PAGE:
they won’t even know what hit ‘em

they won’t even know what hit ‘em

I used to think the worst thing in life was to end up all alone. It’s not. The worst thing in life is to end up with people who make you feel all alone.

- Robin Williams (1951 - 2014)

(Source: mockingjayy)

Passion cannot exist without excess.

joeyodonnell:

Ann Demeulemeester SS 1988 

C. Europeanafashion.eu

The 400 Blows (1959)
Japanese Poster by Hisamitsu Noguchi

The 400 Blows (1959)

Japanese Poster by Hisamitsu Noguchi

Food as Therapy

At the moment, food is highly prestigious. A vast amount of attention is paid to celebrity chefs, dietary advice, new restaurants and cooking shows. We have, it seems, become collectively obsessed with what we eat.

But the question of what we need from food, other than just physical sustenance, is rarely taken up. The issue sounds a bit weird. And yet food is evidently not just ‘fuel’. It offers help with certain of our psychological needs. It has, if you like, therapeutic potential.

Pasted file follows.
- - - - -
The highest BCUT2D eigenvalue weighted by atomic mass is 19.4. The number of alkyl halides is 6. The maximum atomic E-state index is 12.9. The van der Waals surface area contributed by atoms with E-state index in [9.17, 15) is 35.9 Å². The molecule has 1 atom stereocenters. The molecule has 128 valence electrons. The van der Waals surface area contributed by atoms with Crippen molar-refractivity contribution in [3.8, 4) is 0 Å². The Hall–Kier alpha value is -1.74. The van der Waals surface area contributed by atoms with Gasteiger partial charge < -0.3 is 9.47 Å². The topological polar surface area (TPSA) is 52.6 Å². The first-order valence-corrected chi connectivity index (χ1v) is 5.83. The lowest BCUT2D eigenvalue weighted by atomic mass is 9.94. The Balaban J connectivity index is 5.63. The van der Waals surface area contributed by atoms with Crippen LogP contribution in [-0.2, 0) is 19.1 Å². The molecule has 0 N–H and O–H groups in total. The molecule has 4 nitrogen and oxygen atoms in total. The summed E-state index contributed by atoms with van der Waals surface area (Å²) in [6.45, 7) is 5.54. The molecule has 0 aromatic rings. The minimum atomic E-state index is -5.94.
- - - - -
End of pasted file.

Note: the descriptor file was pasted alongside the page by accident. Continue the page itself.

That’s because every kind of food not only has nutritional value (the sort you’ll see on the label), it also carries with it what one might term a psychological value. The value emerges from its character. Every food hints at a personality, an orientation, a way of apprehending the world, who it would be if it was magically turned into a person. You could ascribe to it a gender, an outlook, a spirit, even a political dimension.

Take the lemon. Nutritionally-speaking, it has 29 calories per 100g, 2.8g dietary fibre, 2.5g of sugar and so on. But psychologically-speaking, it has also ‘ingredients’. It is a fruit that ‘speaks’ (quietly but eloquently) of such things as: the south, the sun, the upstanding and the hopeful, the morning and the simple. It suggests calls to action, it wants us to brace ourselves to take on what matters and focus on what we know we have to do. It is against sentimentality: it is brutally honest, but kind. Or take the hazelnut. Again, full of nutritional value, but at the same time a receptacle of such things as: autumnal briskness, maturity, soberness, self-sufficiency and an almost childlike neatness (like a 10-year-old who keeps his drawers tidy…).